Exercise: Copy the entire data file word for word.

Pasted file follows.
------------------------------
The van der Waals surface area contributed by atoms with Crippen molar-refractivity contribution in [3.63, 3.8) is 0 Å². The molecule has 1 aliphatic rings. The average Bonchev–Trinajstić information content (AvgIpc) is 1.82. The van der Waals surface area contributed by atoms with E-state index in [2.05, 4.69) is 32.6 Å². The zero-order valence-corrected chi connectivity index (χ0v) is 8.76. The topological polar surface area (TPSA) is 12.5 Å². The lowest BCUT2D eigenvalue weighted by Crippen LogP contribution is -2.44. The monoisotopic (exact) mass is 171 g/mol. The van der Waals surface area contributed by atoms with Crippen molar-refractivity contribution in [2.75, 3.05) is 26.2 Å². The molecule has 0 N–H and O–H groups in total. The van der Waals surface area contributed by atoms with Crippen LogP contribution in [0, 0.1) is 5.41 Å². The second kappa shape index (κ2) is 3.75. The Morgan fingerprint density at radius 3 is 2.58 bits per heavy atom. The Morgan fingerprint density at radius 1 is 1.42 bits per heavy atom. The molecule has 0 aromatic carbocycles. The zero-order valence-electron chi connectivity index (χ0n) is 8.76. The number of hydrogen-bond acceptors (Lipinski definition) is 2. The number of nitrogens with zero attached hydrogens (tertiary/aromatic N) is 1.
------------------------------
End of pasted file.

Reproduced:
The van der Waals surface area contributed by atoms with Crippen molar-refractivity contribution in [3.63, 3.8) is 0 Å². The molecule has 1 aliphatic rings. The average Bonchev–Trinajstić information content (AvgIpc) is 1.82. The van der Waals surface area contributed by atoms with E-state index in [2.05, 4.69) is 32.6 Å². The zero-order valence-corrected chi connectivity index (χ0v) is 8.76. The topological polar surface area (TPSA) is 12.5 Å². The lowest BCUT2D eigenvalue weighted by Crippen LogP contribution is -2.44. The monoisotopic (exact) mass is 171 g/mol. The van der Waals surface area contributed by atoms with Crippen molar-refractivity contribution in [2.75, 3.05) is 26.2 Å². The molecule has 0 N–H and O–H groups in total. The van der Waals surface area contributed by atoms with Crippen LogP contribution in [0, 0.1) is 5.41 Å². The second kappa shape index (κ2) is 3.75. The Morgan fingerprint density at radius 3 is 2.58 bits per heavy atom. The Morgan fingerprint density at radius 1 is 1.42 bits per heavy atom. The molecule has 0 aromatic carbocycles. The zero-order valence-electron chi connectivity index (χ0n) is 8.76. The number of hydrogen-bond acceptors (Lipinski definition) is 2. The number of nitrogens with zero attached hydrogens (tertiary/aromatic N) is 1.